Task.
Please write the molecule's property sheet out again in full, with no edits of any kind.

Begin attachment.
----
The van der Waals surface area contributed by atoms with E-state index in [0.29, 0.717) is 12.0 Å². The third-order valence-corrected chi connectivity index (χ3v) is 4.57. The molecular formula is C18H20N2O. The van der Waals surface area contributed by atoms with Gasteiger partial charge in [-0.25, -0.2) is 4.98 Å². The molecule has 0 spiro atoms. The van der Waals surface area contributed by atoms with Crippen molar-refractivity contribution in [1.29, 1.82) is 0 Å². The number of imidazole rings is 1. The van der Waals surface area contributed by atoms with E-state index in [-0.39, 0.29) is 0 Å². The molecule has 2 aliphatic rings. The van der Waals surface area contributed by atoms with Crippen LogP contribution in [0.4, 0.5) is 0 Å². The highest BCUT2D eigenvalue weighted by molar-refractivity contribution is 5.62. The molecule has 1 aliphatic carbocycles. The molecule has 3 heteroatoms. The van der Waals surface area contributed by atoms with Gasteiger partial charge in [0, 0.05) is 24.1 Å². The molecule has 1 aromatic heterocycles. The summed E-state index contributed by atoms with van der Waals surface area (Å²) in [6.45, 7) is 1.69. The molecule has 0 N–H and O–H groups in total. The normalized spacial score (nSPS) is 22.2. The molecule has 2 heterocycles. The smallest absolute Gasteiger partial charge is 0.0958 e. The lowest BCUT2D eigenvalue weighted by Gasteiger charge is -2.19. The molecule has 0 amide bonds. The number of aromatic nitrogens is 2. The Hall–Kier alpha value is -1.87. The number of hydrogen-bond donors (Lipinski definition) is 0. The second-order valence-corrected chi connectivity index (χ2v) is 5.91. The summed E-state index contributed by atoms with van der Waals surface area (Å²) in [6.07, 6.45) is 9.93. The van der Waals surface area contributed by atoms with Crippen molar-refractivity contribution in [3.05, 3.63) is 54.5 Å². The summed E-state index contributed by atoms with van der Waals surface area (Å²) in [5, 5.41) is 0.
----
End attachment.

The van der Waals surface area contributed by atoms with E-state index in [0.29, 0.717) is 12.0 Å². The third-order valence-corrected chi connectivity index (χ3v) is 4.57. The molecular formula is C18H20N2O. The van der Waals surface area contributed by atoms with Gasteiger partial charge in [-0.25, -0.2) is 4.98 Å². The molecule has 0 spiro atoms. The van der Waals surface area contributed by atoms with Crippen molar-refractivity contribution in [1.29, 1.82) is 0 Å². The number of imidazole rings is 1. The van der Waals surface area contributed by atoms with E-state index in [-0.39, 0.29) is 0 Å². The molecule has 2 aliphatic rings. The van der Waals surface area contributed by atoms with Crippen LogP contribution in [0.4, 0.5) is 0 Å². The highest BCUT2D eigenvalue weighted by molar-refractivity contribution is 5.62. The molecule has 1 aliphatic carbocycles. The molecule has 3 heteroatoms. The van der Waals surface area contributed by atoms with Gasteiger partial charge in [0, 0.05) is 24.1 Å². The molecule has 1 aromatic heterocycles. The summed E-state index contributed by atoms with van der Waals surface area (Å²) in [6.45, 7) is 1.69. The molecule has 0 N–H and O–H groups in total. The normalized spacial score (nSPS) is 22.2. The molecule has 2 heterocycles. The smallest absolute Gasteiger partial charge is 0.0958 e. The lowest BCUT2D eigenvalue weighted by Gasteiger charge is -2.19. The molecule has 0 amide bonds. The number of aromatic nitrogens is 2. The Hall–Kier alpha value is -1.87. The number of hydrogen-bond donors (Lipinski definition) is 0. The second-order valence-corrected chi connectivity index (χ2v) is 5.91. The summed E-state index contributed by atoms with van der Waals surface area (Å²) in [6.07, 6.45) is 9.93. The van der Waals surface area contributed by atoms with Crippen molar-refractivity contribution in [3.05, 3.63) is 54.5 Å². The summed E-state index contributed by atoms with van der Waals surface area (Å²) in [5, 5.41) is 0.